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February 18, 2015

Goldman: Collapsing U.S. Rig Count Can't Save Oil Crash

By Tyler Durden at ZeroHedge 
While so much has been made of the considerable decline in US rig counts as the driver behind the recent price bounce in oil, Goldman Sachs' Damien Courvalin pours cold water all over that narrative as he explains that the rig count decline is still not sufficient, in our view, to achieve the slowdown in US production growth required to balance the oil market. Worse yet, he concludes, with the producer hedging that has occurred over the past weeks and the recent wave of equity issuance, the risk that the US production slowdown will be delayed is high, meaning oil prices will need to remain lower in the coming quarters in order for the announced capex guidance and rig reduction to materialize into sufficiently lower production growth.

Via Goldman Sachs,
Current rig count implies US production growth of 600 kb/d yoy by 4Q15
US rig count continues to decline The decline in the US oil rig count continued last week with 84 rigs down, comprising 52 horizontal rigs, 18 vertical rigs and 14 directional rigs. Like the prior week, the Permian basin oil posted another significant decline in horizontal rigs, with large cuts in the counties with the highest well productivity. While the momentum in the US rig count cuts suggests that the US rebalancing is on track, recent comments by E&Ps suggest that these indiscriminant rig cuts reflect an initial focus on cost cutting rather than asset optimization (high grading), providing limited information on the future path of the rig count.
Expanding our analysis to the Niobrara
We expand our analysis to include the horizontal rigs of the Niobrara oil play . This allows us to capture 83% of US production growth, vs. 76% with the three big shale plays previously (Permian, Bakken and Eagle Ford). This larger universe further captures 70% of US horizontal oil rigs.
Current US rig count implies US 4Q15 production up 600 kb/d yoy
Applying the methodology that we introduced last week, the current US horizontal rig count implies that US oil production growth from these four major shale plays will reach 600 kb/d yoy by 4Q15, under our assumption of continued trend growth productivity gains at the well and rig level.
Rig Counts’ Snapshot
Bottom-up Approach: Mapping US production back to the county level
In order to quantify the impact of the oil rig count decline, we decompose oil production from the four shale plays considered (Permian, Eagle Ford, Bakken and Niobrara) at the county level, separating the contribution of well and rig performance. We identify for each of the 99 counties (47 in Permian, 15 in Eagle Ford and 18 in Bakken, 19 in Niobrara) the recent rig productivity (wells drilled per rig per month) and well productivity (well production per month) and use the February 13 county level rig count to estimate production from these oil plays. This bottom-up approach matches the EIA’s measure of production relatively well for the Big 3 and Niobrara shale plays. Our county sample still captures 85% of the production growth of these four plays, and ultimately 83% of the US Lower 48 oil production growth in 2014 (Exhibits 5 & 6). We therefore find this bottom-up production breakdown of these four shale plays as a useful barometer to future US production growth.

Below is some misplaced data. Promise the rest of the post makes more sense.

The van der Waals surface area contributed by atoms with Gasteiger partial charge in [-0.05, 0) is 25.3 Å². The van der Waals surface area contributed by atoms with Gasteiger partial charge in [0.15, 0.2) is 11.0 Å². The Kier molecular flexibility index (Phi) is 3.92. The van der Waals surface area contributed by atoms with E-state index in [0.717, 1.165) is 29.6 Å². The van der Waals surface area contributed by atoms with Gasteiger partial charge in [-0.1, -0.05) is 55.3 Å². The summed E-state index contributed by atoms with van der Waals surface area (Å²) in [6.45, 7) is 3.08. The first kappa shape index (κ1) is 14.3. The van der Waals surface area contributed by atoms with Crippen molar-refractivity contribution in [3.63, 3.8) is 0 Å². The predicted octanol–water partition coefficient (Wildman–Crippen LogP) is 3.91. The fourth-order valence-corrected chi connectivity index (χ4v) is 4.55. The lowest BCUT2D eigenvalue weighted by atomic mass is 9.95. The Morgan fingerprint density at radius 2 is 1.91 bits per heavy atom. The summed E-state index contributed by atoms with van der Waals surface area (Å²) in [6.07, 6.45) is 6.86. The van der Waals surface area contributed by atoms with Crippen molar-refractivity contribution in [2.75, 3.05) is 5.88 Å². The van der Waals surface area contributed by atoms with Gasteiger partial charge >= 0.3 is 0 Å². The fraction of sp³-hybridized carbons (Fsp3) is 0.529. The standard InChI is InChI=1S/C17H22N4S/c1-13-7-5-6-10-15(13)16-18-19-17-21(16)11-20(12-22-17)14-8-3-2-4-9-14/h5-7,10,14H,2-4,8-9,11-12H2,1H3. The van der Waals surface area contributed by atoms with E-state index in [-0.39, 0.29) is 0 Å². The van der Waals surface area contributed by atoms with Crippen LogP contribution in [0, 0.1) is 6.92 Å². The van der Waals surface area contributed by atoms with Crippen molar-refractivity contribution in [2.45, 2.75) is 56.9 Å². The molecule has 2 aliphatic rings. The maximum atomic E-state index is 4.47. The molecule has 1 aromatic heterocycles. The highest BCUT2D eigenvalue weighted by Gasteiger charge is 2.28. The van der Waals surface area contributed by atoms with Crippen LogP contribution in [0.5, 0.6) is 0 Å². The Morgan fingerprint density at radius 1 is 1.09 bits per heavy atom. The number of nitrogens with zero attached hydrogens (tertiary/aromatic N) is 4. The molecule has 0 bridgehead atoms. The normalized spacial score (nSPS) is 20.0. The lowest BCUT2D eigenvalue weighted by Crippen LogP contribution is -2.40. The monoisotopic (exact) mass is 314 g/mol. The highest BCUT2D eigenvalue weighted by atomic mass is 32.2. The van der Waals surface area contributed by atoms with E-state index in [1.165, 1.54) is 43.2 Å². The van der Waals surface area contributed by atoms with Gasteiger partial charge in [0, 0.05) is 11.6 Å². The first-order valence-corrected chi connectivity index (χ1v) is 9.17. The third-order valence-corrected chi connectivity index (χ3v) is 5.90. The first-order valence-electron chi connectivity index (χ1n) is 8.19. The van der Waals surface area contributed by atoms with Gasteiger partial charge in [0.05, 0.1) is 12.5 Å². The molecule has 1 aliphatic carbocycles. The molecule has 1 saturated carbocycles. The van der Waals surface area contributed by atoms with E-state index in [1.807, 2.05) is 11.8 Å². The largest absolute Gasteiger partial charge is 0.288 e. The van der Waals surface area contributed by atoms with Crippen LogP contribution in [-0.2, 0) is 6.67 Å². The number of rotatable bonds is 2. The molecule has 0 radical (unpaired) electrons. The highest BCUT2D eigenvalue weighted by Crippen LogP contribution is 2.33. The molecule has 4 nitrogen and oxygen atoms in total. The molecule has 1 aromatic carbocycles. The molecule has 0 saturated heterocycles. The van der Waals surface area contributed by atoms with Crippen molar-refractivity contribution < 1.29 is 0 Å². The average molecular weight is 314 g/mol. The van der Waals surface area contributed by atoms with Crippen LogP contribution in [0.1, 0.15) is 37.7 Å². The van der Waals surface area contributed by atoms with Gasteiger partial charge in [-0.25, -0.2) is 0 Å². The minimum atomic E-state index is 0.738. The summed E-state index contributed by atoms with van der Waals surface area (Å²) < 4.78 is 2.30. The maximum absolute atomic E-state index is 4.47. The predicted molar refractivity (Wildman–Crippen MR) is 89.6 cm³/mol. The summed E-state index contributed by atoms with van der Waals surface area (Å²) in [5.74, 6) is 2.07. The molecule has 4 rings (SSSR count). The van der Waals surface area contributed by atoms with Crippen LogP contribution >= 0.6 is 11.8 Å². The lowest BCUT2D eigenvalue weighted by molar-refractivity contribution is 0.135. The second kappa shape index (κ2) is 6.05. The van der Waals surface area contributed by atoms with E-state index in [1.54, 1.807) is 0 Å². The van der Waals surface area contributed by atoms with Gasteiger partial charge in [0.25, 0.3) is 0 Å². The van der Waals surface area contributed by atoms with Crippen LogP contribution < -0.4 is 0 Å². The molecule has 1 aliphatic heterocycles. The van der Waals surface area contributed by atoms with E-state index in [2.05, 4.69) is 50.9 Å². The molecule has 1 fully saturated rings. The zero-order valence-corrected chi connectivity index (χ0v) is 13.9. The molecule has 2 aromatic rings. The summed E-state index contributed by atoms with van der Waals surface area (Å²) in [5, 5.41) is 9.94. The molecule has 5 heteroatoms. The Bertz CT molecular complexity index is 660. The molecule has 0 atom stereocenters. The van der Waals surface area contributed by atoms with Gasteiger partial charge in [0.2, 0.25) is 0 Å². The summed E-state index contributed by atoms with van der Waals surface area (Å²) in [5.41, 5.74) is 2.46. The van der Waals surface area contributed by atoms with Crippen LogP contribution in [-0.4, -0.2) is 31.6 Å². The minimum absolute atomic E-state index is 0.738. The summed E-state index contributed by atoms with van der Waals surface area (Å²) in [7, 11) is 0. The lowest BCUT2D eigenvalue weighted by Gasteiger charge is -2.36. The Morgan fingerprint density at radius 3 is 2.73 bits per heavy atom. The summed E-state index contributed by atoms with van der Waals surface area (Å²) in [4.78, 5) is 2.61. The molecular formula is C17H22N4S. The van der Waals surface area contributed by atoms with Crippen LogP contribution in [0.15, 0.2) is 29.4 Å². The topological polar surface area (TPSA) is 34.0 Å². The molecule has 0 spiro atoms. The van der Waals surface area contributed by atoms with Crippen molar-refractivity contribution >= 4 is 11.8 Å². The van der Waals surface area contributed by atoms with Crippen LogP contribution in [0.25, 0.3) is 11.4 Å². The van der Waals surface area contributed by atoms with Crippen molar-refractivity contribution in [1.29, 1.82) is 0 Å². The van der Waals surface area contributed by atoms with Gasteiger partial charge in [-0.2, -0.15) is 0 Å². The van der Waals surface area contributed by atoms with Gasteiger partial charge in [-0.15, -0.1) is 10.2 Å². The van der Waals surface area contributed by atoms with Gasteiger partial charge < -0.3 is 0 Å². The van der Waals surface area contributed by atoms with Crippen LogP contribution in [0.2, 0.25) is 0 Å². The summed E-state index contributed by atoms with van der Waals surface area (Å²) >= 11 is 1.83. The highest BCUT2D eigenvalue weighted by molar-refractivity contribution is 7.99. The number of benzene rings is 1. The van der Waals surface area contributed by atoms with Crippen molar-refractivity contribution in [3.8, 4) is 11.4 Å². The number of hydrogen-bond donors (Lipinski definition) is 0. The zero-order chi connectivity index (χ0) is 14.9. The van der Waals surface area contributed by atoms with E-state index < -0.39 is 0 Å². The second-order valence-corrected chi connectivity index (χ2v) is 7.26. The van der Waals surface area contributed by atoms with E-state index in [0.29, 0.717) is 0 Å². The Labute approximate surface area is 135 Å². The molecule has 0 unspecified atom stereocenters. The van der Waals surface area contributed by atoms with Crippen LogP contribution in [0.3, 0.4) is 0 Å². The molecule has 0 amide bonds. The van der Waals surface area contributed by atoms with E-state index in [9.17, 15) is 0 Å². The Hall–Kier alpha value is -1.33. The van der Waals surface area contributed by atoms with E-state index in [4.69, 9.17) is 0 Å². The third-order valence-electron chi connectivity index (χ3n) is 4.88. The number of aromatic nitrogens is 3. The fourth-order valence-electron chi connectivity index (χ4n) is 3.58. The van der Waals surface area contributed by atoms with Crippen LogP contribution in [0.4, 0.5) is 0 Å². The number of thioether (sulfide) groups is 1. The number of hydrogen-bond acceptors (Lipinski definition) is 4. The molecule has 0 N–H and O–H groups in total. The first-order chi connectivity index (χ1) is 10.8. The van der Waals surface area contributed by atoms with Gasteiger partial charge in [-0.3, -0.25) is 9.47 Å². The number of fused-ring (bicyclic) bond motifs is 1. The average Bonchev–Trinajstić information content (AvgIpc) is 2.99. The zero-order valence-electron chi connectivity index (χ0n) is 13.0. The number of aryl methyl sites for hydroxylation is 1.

Caveats: While our analysis does not include vertical rigs, its low count and the corresponding low productivity wells leave us comfortable in leaving them aside for now. We also do not take into account the backlog of uncompleted wells for now, with this likely to have a significantly larger impact and would bring US oil production growth above our estimates.

Which leaves 2 scenarios - one static well and rig productivity and one trend well and productivity growth... both slowing down the decline in production growth

*  *  *
The Bottom Line - It's Still not enough
The rig count decline is still not sufficient, in our view, to achieve the slowdown in US production growth required to balance the oil market. The flexibility in cutting non-contracted rigs and associated cost deflation along with the producer hedging that has occurred over the past weeks and the recent wave of equity issuance raise the risk that the US production slowdown will be delayed. As a result, we reiterate our view that oil prices need to remain lower in the coming quarters in order for the announced capex guidance and rig reduction to materialize into sufficiently lower production growth.

Courtesy Tyler Durden, founder of ZeorHedge (EconMatters author archive here

The views and opinions expressed herein are the author's own, and do not necessarily reflect those of EconMatters.

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